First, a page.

Thanks for stopping by.

Friday, January 18, 2008

A Convenient Truth

Esteemed blog reader(s?),

As I mentioned in earlier posts, I am in the process of migrating all of the Pear Tree Pen Company's shopping cart functions to a new host and new software. The process is slow and tedious, but we are making progress.

One of the new features of this cart is the ability to offer a "hidden" sale price. This is very useful as several of the pen companies whose products I sell (such as Visconti and Omas) do not permit their authorized retailers to advertise discounts on their products (with certain exceptions). I've currently handled this situation by asking shoppers to send me an email asking for a better price. While that has solved the immediate problem, I certainly was not the ideal solution.

The new "hidden price" feature allows the store owner (me) to select one of two options. The first would allow the shopper to request a price quote by email (which would be realtively instantaneous). The second option , simply displays the price once the shopper has placed the item into their cart.

My question to you pen buyers is: Would you prefer to receive an email price quote, or simply to be able to see the item's price once it has been added to the cart? What is the reason for your preference?

I would greatly appreciate any help you can give me to help make your shopping experience a more enjoyable one.

Thank you!
James Partridge

Friday, January 11, 2008

Hey, Have You Seen Sumgai Around Here?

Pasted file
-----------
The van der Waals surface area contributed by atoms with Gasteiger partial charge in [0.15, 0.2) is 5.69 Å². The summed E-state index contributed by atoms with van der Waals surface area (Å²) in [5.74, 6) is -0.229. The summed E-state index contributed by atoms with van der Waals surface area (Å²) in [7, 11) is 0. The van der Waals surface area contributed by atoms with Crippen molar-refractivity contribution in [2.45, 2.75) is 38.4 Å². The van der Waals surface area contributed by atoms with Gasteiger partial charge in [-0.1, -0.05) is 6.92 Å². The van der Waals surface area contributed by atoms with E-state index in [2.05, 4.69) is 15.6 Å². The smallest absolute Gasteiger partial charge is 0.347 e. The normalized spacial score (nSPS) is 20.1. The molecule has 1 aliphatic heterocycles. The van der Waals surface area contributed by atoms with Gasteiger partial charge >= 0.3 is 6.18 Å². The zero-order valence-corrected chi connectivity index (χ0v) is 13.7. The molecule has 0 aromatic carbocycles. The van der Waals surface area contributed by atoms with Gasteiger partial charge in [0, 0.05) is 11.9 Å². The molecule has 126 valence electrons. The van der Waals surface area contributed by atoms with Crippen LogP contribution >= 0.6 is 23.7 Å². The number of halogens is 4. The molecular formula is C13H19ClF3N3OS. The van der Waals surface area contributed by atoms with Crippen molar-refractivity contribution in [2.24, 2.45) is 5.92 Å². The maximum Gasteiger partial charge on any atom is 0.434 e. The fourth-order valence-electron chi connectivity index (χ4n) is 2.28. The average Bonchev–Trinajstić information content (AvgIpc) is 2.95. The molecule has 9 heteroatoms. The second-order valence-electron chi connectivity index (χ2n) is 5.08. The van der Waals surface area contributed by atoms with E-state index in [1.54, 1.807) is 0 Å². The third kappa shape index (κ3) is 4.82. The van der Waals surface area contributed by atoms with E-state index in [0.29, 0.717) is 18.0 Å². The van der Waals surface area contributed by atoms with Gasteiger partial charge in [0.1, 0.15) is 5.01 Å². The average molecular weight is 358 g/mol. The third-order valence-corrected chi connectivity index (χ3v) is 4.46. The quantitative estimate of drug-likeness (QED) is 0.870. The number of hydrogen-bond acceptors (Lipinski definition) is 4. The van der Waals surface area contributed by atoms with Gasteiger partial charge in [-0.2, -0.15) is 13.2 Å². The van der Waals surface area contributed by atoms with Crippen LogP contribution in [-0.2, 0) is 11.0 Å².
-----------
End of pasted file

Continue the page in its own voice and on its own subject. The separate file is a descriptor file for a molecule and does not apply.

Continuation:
I have recieved a couple of questions from some astute folks who have noticed there hasn't been a Sumgai Sundai these past few weeks and who wondered whether these popular sales will return. The answer is a most emphatic "Yes!" However, I'm taking a temporary break until I can resolve the website glitches that developed when my web company decided to "improve" the code in its shopping cart software.

I'm now in the process of migrating all of my cart functions to a new host and a new cart platform. Not being a computer techie, and wrestling with the demands of being a full-time attorney and father in addition to running the pen company, the transition is a slow one. With luck, I should be up and runnning again on a new system by the end of the month. The Sumgai Sundais will resume when I get everything worked out then. I'll keep you posted and, to those who wrote, thanks for noticing their absence.


Monday, January 07, 2008

Ahem. The Envelope Please . . .

Last month, I announced a contest for the creation of song lyrics to the tune of the "12 Days of Christmas" that incorporated references to the Pear Tree Pen Company in one way, shape or form. I received a flurry of entries and posted the 5 finalists to the Marketplace section of the Fountain Pen Network and here on my blog.

I then invited my readers and members of that illustrious forum to vote for their favorite. Today, the day after the traditional "12th Day of Christmas," I'm proud to announce the winner. But first, a word from our sponsor.

OK, just kidding.The winner of the first ever "12-Days-of-Christmas" Lyric Writing Contest goes to: Entry No. 4 and its author, the pseudonymous Blueiris!

Let's all give her our congratulations for an outstanding entry. For those who missed it, the winning entry is:

On the 12th line of my wish-list from Pear Tree Company:
- 12 Parkers Duofold-ing-
-11 Charlestons dancing....
- 10 Gatsbys THINKing....
- 9 Mega Ink Balls rolling....
- 8 Omases bling-ing....
- 7 blotters rocking....
- 6 kits for mixing....
- 5 Sailor Kings!....
- 4 Pelikan birds....
- 3 French-ruled pads.....
- 2 tortoise pens
and a cartridge from James P.!

And let's not forget to thank our contest finalists. Thanks for playing and I have some prizes for each of you waiting backstage. Seriously. So each contest finalist, please contact me with your name and contact information so I can pop something in the mail to you. I appreciate the wit and the sense of humor of each of you, and you deserve something for your effort and your creativity.

James P.